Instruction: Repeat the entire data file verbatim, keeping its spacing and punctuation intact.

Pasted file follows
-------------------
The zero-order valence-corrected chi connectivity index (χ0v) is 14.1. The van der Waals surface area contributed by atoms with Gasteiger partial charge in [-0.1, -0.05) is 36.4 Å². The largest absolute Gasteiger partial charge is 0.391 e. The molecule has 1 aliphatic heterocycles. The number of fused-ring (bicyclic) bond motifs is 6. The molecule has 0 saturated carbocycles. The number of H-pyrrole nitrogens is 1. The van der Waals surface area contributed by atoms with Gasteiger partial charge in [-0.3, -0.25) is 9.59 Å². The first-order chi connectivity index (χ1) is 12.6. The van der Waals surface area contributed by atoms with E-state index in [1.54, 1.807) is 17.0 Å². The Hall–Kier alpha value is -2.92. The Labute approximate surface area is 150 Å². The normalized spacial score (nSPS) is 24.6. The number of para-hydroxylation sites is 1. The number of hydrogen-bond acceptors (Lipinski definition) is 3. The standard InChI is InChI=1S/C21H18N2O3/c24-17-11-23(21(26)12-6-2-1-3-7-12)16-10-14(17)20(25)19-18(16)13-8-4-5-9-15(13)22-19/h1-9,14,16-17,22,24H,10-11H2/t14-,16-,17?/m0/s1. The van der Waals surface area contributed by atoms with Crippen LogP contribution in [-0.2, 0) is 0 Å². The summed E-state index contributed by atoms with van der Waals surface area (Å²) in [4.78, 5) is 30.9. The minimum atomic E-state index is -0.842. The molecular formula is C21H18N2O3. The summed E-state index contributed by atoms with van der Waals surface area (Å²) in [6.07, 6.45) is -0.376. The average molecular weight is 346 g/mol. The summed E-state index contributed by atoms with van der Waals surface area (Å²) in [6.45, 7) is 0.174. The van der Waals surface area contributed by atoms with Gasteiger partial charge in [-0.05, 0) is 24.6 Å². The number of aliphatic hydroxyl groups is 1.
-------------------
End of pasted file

The zero-order valence-corrected chi connectivity index (χ0v) is 14.1. The van der Waals surface area contributed by atoms with Gasteiger partial charge in [-0.1, -0.05) is 36.4 Å². The largest absolute Gasteiger partial charge is 0.391 e. The molecule has 1 aliphatic heterocycles. The number of fused-ring (bicyclic) bond motifs is 6. The molecule has 0 saturated carbocycles. The number of H-pyrrole nitrogens is 1. The van der Waals surface area contributed by atoms with Gasteiger partial charge in [-0.3, -0.25) is 9.59 Å². The first-order chi connectivity index (χ1) is 12.6. The van der Waals surface area contributed by atoms with E-state index in [1.54, 1.807) is 17.0 Å². The Hall–Kier alpha value is -2.92. The Labute approximate surface area is 150 Å². The normalized spacial score (nSPS) is 24.6. The number of para-hydroxylation sites is 1. The number of hydrogen-bond acceptors (Lipinski definition) is 3. The standard InChI is InChI=1S/C21H18N2O3/c24-17-11-23(21(26)12-6-2-1-3-7-12)16-10-14(17)20(25)19-18(16)13-8-4-5-9-15(13)22-19/h1-9,14,16-17,22,24H,10-11H2/t14-,16-,17?/m0/s1. The van der Waals surface area contributed by atoms with Crippen LogP contribution in [-0.2, 0) is 0 Å². The summed E-state index contributed by atoms with van der Waals surface area (Å²) in [4.78, 5) is 30.9. The minimum atomic E-state index is -0.842. The molecular formula is C21H18N2O3. The summed E-state index contributed by atoms with van der Waals surface area (Å²) in [6.07, 6.45) is -0.376. The average molecular weight is 346 g/mol. The summed E-state index contributed by atoms with van der Waals surface area (Å²) in [6.45, 7) is 0.174. The van der Waals surface area contributed by atoms with Gasteiger partial charge in [-0.05, 0) is 24.6 Å². The number of aliphatic hydroxyl groups is 1.